Walking with Walker, Full Weightbearing
Stand comfortably and erect with your weight evenly balanced on
your walker or crutches. Move your walker or crutches forward a short distance.
Then move forward, lifting your operated leg so that the heel of your foot will
touch the floor first. As you move, your knee and ankle will bend and your
entire foot will rest evenly on the floor. As you complete the step allow your
toe to lift off the floor. Move the walker again and your knee and hip will
again reach forward for your next step. Remember, touch your heel first, then
flatten your foot, then lift your toes off the floor. Try to walk as smoothly as
you can. Don’t hurry. As your muscle strength and endurance improve, you may
spend more time walking. Gradually, you will put more and more weight on your
Walking with Cane or Crutch
A walker is often used for the first several weeks to help your
balance and to avoid falls. A cane or a crutch is then used for several more
weeks until your full strength and balance skills have returned. Use the cane or
crutch in the hand opposite the operated hip. You are ready to use a cane or
single crutch when you can stand and balance without your walker, when your
weight is placed fully on both feet, and when you are no longer leaning on your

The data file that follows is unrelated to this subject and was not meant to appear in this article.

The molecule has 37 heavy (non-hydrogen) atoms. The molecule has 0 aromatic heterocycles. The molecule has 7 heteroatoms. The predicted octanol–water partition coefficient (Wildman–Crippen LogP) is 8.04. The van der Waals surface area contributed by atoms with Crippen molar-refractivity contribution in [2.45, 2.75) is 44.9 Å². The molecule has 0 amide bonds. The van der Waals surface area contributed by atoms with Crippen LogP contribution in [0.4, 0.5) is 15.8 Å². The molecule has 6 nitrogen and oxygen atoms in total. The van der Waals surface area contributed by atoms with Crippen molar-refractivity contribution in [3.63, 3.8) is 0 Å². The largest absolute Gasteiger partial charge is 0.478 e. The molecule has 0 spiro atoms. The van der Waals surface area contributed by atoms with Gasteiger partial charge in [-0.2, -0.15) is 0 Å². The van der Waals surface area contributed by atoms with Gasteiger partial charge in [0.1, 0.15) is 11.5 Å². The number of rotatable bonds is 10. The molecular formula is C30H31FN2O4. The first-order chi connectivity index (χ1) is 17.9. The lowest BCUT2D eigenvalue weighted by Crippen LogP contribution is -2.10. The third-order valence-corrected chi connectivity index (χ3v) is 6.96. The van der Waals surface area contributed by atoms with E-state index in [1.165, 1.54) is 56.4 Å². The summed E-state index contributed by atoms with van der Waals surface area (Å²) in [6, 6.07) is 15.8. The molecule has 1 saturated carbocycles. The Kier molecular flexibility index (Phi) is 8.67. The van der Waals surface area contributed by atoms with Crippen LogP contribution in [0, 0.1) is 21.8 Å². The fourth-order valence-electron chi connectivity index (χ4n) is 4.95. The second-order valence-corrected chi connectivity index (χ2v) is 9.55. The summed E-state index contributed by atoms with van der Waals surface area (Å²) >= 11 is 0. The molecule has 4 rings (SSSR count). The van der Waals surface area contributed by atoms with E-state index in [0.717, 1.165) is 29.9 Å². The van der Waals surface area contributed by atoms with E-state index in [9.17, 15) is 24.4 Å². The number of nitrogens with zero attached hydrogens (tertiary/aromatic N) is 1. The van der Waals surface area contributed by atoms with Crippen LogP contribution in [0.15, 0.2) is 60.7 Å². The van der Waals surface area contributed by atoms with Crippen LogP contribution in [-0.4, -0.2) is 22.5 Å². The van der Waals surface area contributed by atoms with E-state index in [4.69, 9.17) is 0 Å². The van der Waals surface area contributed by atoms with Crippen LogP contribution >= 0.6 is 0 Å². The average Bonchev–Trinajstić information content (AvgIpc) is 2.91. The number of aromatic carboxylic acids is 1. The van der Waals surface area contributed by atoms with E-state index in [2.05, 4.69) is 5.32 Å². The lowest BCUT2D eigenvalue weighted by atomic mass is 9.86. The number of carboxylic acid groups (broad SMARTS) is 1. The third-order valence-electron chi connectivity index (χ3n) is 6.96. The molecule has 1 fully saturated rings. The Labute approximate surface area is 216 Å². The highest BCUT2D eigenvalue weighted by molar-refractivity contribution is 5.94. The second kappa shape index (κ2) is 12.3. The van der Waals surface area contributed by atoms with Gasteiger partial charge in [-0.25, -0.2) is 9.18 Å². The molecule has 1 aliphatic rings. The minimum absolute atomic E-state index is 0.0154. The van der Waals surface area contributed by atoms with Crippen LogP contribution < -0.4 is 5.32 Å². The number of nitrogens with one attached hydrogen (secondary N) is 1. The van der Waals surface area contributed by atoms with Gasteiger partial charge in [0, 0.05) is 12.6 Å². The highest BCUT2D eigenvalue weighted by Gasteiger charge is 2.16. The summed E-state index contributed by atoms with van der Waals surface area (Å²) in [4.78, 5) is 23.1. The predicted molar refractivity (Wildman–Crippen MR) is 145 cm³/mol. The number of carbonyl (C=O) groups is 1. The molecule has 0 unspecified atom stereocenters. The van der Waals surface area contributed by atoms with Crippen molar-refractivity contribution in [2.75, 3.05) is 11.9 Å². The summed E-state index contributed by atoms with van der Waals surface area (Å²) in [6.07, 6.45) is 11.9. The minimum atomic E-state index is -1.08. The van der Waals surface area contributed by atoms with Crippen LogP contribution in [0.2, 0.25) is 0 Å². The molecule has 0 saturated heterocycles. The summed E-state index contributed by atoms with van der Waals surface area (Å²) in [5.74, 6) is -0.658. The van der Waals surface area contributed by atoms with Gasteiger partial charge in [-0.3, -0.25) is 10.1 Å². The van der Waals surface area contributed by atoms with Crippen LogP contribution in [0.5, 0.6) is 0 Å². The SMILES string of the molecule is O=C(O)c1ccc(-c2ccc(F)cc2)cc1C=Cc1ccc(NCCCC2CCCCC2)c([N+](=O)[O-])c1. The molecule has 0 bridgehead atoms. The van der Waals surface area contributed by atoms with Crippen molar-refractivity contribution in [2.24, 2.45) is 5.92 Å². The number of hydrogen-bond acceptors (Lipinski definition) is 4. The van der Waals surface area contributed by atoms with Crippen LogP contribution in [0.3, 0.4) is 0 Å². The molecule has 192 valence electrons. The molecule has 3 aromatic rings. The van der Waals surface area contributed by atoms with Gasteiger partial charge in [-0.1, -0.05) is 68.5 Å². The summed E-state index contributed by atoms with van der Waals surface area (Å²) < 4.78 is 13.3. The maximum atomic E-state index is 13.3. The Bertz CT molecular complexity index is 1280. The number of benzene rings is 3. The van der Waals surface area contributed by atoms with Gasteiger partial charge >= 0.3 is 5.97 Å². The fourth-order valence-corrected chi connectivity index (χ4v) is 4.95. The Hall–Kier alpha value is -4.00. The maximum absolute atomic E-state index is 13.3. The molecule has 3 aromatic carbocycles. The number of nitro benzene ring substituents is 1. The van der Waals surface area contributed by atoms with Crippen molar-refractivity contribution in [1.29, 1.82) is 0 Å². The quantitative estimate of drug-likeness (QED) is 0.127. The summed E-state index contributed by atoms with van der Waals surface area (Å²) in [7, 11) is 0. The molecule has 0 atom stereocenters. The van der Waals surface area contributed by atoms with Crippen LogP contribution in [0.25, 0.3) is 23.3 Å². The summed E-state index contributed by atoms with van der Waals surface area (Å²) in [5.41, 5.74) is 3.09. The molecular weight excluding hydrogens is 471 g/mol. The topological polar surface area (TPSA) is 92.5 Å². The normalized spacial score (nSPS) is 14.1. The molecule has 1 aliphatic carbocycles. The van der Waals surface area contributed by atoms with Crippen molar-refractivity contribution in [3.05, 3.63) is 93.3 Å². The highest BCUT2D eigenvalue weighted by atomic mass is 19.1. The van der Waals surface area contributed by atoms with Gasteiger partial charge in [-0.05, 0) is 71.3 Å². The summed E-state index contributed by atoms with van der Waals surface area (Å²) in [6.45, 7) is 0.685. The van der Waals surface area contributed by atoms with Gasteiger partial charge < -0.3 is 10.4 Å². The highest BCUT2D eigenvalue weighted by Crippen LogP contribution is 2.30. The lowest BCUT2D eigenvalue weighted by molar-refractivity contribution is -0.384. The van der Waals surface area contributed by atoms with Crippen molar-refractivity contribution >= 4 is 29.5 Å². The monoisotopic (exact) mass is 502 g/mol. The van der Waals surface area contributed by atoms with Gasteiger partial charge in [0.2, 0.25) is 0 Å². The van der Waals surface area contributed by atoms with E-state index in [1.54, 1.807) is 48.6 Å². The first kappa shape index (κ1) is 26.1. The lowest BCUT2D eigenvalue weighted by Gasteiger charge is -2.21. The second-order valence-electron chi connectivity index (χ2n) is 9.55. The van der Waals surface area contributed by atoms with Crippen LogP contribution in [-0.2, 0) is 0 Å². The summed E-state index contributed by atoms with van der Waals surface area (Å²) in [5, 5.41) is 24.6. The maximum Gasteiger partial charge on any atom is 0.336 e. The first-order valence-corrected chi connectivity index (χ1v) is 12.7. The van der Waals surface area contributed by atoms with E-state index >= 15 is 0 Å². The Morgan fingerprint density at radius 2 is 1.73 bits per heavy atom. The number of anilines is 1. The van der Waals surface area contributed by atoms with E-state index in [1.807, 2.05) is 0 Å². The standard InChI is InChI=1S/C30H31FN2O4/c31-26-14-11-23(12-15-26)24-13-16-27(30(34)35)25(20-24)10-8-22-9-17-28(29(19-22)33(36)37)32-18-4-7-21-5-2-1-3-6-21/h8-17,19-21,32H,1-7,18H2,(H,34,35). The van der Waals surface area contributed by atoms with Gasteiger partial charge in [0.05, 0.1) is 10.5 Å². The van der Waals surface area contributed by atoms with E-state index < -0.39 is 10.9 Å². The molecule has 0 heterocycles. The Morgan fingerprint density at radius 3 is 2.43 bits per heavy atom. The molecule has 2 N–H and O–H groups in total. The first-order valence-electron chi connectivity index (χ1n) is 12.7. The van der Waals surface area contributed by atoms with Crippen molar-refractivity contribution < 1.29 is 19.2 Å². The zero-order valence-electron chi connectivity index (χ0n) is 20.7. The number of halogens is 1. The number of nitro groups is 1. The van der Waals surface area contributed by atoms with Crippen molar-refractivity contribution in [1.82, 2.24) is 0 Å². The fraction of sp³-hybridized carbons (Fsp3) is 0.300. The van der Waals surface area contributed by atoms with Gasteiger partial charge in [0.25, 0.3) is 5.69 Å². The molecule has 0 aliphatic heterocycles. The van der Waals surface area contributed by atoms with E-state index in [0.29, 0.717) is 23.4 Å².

hands while using your walker.
Stair Climbing and Descending
The ability to go up and down stairs requires both flexibility and strength. At
first, you will need a handrail for support and you will only be able to go one
step at a time. Always lead up the stairs with your good leg and down the stairs
with your operated leg. Remember “up with the good” and “down with the
bad.” You may want to have someone help you until you have regained most of
your strength and mobility. Stair climbing is an excellent strengthening and
endurance activity. Do not try to climb steps higher than those of the standard
height of seven inches and always use the handrail for balance.
Up with the good
Down with the bad
Advanced Exercises and Activities
A full recovery will take many months. The pain from your
problem hip before your surgery and the pain and swelling after surgery have
weakened your hip muscles. The following exercises and activities will help your
hip muscles recover fully.
Exercycling is an excellent activity to help you regain muscle
strength and hip mobility. Adjust the seat height so that the bottom of your
foot just touches the pedal with your knee almost straight. Pedal backwards at
first. Pedal forward only after comfortable cycling motion is possible
backwards. As you become stronger (at about 4 to 6 weeks) slowly increase the
tension on the exercycle. Exercycle forward 10 to 15 minutes twice a day,
gradually building up to 20 to 30 minutes 3 to 4 times a week.
Take a cane with you until you have regained your balance
skills. In the beginning, walk 5 or 10 minutes 3 or 4 times a day. As your
strength and endurance improves, you can walk for 20 or 30 minutes 2 or 3 times
a day. Once you have fully recovered, regular walks, 20 or 30 minutes 3 or 4
times a week, will help maintain your strength.